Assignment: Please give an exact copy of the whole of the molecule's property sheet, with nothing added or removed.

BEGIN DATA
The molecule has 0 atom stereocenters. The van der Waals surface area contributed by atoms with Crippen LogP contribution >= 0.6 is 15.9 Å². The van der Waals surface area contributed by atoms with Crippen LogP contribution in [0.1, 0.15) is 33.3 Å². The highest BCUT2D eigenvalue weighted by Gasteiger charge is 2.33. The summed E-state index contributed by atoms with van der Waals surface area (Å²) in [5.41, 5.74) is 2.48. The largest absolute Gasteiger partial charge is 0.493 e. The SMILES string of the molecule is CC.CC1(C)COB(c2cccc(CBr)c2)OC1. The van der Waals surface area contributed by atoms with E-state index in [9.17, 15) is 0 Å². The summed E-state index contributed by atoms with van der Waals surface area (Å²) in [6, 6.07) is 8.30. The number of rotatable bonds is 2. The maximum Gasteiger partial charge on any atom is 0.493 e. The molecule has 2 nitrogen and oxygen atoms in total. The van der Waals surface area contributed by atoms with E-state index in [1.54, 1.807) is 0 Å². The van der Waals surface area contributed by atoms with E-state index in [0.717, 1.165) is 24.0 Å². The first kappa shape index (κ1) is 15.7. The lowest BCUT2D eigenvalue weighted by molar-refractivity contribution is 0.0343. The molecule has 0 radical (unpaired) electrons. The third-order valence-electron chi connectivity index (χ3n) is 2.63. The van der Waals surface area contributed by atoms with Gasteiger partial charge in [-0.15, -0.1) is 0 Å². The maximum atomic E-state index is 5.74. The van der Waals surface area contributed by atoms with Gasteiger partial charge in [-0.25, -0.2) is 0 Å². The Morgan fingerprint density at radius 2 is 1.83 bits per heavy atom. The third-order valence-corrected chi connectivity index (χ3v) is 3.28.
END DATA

The molecule has 0 atom stereocenters. The van der Waals surface area contributed by atoms with Crippen LogP contribution >= 0.6 is 15.9 Å². The van der Waals surface area contributed by atoms with Crippen LogP contribution in [0.1, 0.15) is 33.3 Å². The highest BCUT2D eigenvalue weighted by Gasteiger charge is 2.33. The summed E-state index contributed by atoms with van der Waals surface area (Å²) in [5.41, 5.74) is 2.48. The largest absolute Gasteiger partial charge is 0.493 e. The SMILES string of the molecule is CC.CC1(C)COB(c2cccc(CBr)c2)OC1. The van der Waals surface area contributed by atoms with E-state index in [9.17, 15) is 0 Å². The summed E-state index contributed by atoms with van der Waals surface area (Å²) in [6, 6.07) is 8.30. The number of rotatable bonds is 2. The maximum Gasteiger partial charge on any atom is 0.493 e. The molecule has 2 nitrogen and oxygen atoms in total. The van der Waals surface area contributed by atoms with E-state index in [1.54, 1.807) is 0 Å². The van der Waals surface area contributed by atoms with E-state index in [0.717, 1.165) is 24.0 Å². The first kappa shape index (κ1) is 15.7. The lowest BCUT2D eigenvalue weighted by molar-refractivity contribution is 0.0343. The molecule has 0 radical (unpaired) electrons. The third-order valence-electron chi connectivity index (χ3n) is 2.63. The van der Waals surface area contributed by atoms with Gasteiger partial charge in [-0.15, -0.1) is 0 Å². The maximum atomic E-state index is 5.74. The van der Waals surface area contributed by atoms with Gasteiger partial charge in [-0.25, -0.2) is 0 Å². The Morgan fingerprint density at radius 2 is 1.83 bits per heavy atom. The third-order valence-corrected chi connectivity index (χ3v) is 3.28.